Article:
The Clinical Simulation Center at Temple College is a collaborative effort with nearby Scott & White Memorial Hospital and <b>Texas A&M University</b> System Health Sciences Center's College of Medicine. Partnerships offer the advantage of cost sharing, adequate utilization, and the ability to conduct multidisciplinary training, says Coker. Centers designed for a partnership also tend to evolve along with the various entities' changing needs, points out Nanda Schorske, dean of Workforce Development, College and Community Partnerships, at the <b>College of Marin</b> (Calif.).
At Temple, the president and board of trustees were interested in improving facilities for the health professionals program. Leaders at Scott & White Hospital were also interested in a simulation center, and after seeing a presentation about the Temple project, they recognized a partnership as a cost-effective opportunity.
The 9,800-square-foot facility opened in 2004 on Temple's campus and includes an operating room with adjoining scrub room, two ICU rooms, and two emergency rooms, as well as spaces that can be modified to represent a number of areas in a hospital and classrooms. The facility, which also has two ambulances, costs about $150,000 per year to operate and maintain, Coker says. Funding streams include annual contributions from Scott & White as well as King's Daughters Hospital, another nearby hospital.
Outside organizations can purchase time at the rate of $250 per four hours for six participants. Users have included physicians from Darnall Army Hospital at Fort Hood and EMS personnel from Bell and Williamson counties.
Coker says there are no universal standards for designing a simulation center. However, it is best to follow not only program accreditation standards but also state regulations for patient care areas so the environment is as realistic as possible. "Institutions designing a simulation center should contract with an architectural firm that has experience with design of clinical facilities," he suggests. Laerdal Medical Corporation, a manufacturer of human patient simulators, provided advice during the design phase.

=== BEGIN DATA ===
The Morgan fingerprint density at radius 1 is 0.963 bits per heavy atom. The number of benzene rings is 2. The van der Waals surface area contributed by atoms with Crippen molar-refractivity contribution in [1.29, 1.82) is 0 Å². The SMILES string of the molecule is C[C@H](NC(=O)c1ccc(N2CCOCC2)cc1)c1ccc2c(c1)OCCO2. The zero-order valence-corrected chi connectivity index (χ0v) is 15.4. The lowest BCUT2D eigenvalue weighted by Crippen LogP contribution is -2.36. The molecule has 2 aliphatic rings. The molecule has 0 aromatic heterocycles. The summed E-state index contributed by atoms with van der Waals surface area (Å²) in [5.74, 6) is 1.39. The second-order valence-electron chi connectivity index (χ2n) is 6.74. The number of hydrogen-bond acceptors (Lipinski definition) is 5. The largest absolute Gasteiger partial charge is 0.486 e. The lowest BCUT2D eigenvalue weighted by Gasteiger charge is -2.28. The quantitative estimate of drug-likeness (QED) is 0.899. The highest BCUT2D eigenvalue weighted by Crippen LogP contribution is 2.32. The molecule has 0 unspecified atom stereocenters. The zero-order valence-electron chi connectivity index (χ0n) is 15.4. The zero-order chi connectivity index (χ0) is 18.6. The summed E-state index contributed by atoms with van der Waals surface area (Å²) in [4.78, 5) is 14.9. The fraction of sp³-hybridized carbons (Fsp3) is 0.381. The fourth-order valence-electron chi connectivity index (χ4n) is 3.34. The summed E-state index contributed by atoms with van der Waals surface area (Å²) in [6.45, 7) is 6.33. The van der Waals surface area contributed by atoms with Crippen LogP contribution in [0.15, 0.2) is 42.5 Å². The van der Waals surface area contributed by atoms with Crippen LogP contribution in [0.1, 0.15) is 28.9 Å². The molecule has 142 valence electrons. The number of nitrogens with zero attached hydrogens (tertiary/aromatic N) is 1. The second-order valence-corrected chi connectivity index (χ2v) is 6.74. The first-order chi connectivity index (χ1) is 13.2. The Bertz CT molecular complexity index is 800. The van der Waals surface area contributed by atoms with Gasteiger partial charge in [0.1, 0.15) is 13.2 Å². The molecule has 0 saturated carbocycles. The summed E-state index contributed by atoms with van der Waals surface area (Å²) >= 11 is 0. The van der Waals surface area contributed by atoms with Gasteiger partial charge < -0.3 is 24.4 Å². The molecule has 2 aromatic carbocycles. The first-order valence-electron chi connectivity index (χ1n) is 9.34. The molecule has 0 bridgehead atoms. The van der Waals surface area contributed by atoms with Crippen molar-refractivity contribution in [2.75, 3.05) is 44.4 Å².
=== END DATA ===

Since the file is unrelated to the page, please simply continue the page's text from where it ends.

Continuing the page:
A number of factors contributed to the development of the Marin Simulation Center on the College of Marin campus. Roz Hartman, director of Health Sciences and Nursing, explains that the California Institute for Nursing and Health Care has been examining the issues of not graduating enough nurses and graduating better quality nurses. Administrators at The Gordon and Betty Moore Foundation, a private grant-making organization in the San Francisco area, started a nursing initiative after learning of the nursing shortage in the Bay Area and in keeping with its goal of improving life in the area. Administrators at <b>Dominican University of California</b>, located in San Rafael, were interested in the simulation centers the Moore Foundation proposed, but they didn't have the space. College of Marin, about five miles away in Kentfield, did.
The two higher ed institutions, along with Novato Community Hospital and Marin General Hospital, created feasibility studies and the initial business plan, which was funded by Kaiser Permanente, says College of Marin's Schorske. "This is a true partnership," adds Hartman. "We don't get more access just because it's on our campus."
In addition to the Moore Foundation grant, partners are contributing staff, equipment, and other in-kind contributions. A kick-off ceremony was held in May 2007, with occupancy expected this spring.